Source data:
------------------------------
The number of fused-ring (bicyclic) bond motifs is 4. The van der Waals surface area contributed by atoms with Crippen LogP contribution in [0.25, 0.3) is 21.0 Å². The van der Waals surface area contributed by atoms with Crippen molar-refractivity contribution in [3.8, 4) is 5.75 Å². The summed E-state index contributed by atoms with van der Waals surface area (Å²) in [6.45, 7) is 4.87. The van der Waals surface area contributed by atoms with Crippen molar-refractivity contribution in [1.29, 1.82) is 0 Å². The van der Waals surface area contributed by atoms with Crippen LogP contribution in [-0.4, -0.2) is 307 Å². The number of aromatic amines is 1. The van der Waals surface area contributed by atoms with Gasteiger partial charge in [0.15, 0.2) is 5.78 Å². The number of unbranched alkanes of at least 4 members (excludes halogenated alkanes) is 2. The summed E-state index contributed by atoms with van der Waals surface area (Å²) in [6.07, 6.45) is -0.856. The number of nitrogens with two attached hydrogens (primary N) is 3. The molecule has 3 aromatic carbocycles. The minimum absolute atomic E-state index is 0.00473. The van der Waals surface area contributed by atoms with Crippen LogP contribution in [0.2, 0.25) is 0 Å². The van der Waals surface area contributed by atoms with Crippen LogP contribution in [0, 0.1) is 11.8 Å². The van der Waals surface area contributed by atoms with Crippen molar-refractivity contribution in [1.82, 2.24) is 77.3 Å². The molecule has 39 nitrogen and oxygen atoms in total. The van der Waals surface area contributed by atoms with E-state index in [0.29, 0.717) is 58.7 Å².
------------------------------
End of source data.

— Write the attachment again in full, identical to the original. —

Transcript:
The number of fused-ring (bicyclic) bond motifs is 4. The van der Waals surface area contributed by atoms with Crippen LogP contribution in [0.25, 0.3) is 21.0 Å². The van der Waals surface area contributed by atoms with Crippen molar-refractivity contribution in [3.8, 4) is 5.75 Å². The summed E-state index contributed by atoms with van der Waals surface area (Å²) in [6.45, 7) is 4.87. The van der Waals surface area contributed by atoms with Crippen molar-refractivity contribution in [1.29, 1.82) is 0 Å². The van der Waals surface area contributed by atoms with Crippen LogP contribution in [-0.4, -0.2) is 307 Å². The number of aromatic amines is 1. The van der Waals surface area contributed by atoms with Gasteiger partial charge in [0.15, 0.2) is 5.78 Å². The number of unbranched alkanes of at least 4 members (excludes halogenated alkanes) is 2. The summed E-state index contributed by atoms with van der Waals surface area (Å²) in [6.07, 6.45) is -0.856. The number of nitrogens with two attached hydrogens (primary N) is 3. The molecule has 3 aromatic carbocycles. The minimum absolute atomic E-state index is 0.00473. The van der Waals surface area contributed by atoms with Crippen LogP contribution in [0.2, 0.25) is 0 Å². The van der Waals surface area contributed by atoms with Crippen LogP contribution in [0, 0.1) is 11.8 Å². The van der Waals surface area contributed by atoms with Crippen molar-refractivity contribution in [1.82, 2.24) is 77.3 Å². The molecule has 39 nitrogen and oxygen atoms in total. The van der Waals surface area contributed by atoms with E-state index in [0.29, 0.717) is 58.7 Å².